Career strategies

How can you stand out from the crowd?

How can you create the fit between yourself and the opportunities?

What do you need to do to make it happen?

Use your career action plan

As you do these activities you can complete the "Career strategies" section of your career action plan (Word - 188KB).

The employer’s perspective

To an employer many candidates look the same, so they are keen to check the skills and experiences you’ve developed on top of your degree programme to help them distinguish between potential candidates. A recent report (PDF - 760KB) from the CBI and NUS said that the key attribute is a positive attitude, which involves “a readiness to take part, an openness to new activities and ideas and a desire to achieve results.”

Being proactive

Building a portfolio of relevant skills and attributes is key to improving your future career prospects.

A former Birmingham student says: "As an employer, I’m looking for someone who has done more with their time at uni than just getting a degree. Be active – societies, volunteering – show me you are motivated and able to mix with a broad range of people."

Making the most of your time at university

Gain work experience. Employers are keen to see evidence of work experience when reviewing job applications as it helps to show transferable skills. This could be short unpaid periods of experience or structured internships.

Start looking for ideas and opportunities on our work experience and internships pages. Consider networking for alternative opportunities.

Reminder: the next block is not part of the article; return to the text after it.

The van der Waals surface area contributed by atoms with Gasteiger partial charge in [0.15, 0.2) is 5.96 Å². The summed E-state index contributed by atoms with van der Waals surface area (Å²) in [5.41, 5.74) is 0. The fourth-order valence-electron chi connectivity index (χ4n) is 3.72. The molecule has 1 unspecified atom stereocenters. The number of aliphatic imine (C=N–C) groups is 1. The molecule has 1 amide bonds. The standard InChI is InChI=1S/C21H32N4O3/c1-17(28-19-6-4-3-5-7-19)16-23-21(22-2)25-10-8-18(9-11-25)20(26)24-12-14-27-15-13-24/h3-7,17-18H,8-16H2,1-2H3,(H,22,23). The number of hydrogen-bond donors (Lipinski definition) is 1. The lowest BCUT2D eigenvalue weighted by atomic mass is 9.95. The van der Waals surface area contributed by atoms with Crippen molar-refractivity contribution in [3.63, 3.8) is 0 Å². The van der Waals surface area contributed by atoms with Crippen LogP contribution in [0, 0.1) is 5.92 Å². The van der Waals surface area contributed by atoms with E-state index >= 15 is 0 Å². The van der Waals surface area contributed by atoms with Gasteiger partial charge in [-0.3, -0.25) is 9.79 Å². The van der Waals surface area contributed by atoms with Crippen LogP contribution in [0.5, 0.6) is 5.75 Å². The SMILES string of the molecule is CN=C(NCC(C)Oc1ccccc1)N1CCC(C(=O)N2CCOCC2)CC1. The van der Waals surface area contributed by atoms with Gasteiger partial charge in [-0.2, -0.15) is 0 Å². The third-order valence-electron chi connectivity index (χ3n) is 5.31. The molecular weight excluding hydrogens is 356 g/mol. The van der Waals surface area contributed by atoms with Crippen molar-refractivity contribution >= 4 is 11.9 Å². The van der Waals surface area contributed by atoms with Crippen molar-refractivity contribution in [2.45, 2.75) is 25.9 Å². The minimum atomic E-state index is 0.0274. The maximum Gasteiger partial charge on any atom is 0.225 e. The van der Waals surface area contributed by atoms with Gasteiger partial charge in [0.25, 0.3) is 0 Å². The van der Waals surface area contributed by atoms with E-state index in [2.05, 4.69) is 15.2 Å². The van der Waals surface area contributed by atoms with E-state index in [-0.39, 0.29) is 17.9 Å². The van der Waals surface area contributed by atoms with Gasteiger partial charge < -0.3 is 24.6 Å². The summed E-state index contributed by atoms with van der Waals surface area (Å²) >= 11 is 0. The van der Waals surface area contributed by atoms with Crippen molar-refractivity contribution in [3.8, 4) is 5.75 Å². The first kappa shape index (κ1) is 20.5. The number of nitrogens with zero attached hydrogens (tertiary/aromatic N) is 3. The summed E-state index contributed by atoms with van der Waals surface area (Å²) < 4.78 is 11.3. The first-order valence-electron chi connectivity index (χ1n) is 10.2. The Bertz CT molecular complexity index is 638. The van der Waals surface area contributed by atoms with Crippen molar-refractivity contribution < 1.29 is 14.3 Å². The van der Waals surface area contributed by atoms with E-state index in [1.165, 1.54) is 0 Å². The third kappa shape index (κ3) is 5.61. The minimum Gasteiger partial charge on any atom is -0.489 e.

Watch our YouTube videos on how to get the most out of your time:

Part time student jobs can show flexibility and commitment. The Guild advertises part time jobs through its Jobs service.

Vicky Inch, Tenon Accountants and Business Advisors: "We work with smaller entrepreneurial companies, so having good communication skills is key for us. Developing these skills over time through work experience and other activities from your first year onwards helps you stand out from other job applicants."

  • Join clubs and societies through the Guild of Students. You could join one of the university sports teams, become a student rep for your course or become a student ambassador or brand promoter for the university.
  • Consider volunteering to enhance your skills set and your prospects of getting into certain careers. The Guild can help you to access an enormous variety of volunteering opportunities.
  • Build your network and gain insights into careers of interest. Find out more about mentoring programmes available and career insight programmes in your college such as the Creative Careers series. Link to mentoring and college web pages. Keep up to date with the key dates for relevant recruitment fairs and employer events at the university.
  • Enrol on the Personal Skills Award (PSA) – the University’s award winning employability programme. Celebrated by the Association of Graduate Recruiters (AGR) and supported by a range of employers, the PSA can enable you to develop, recognise and articulate your skills effectively in preparation for the graduate job market.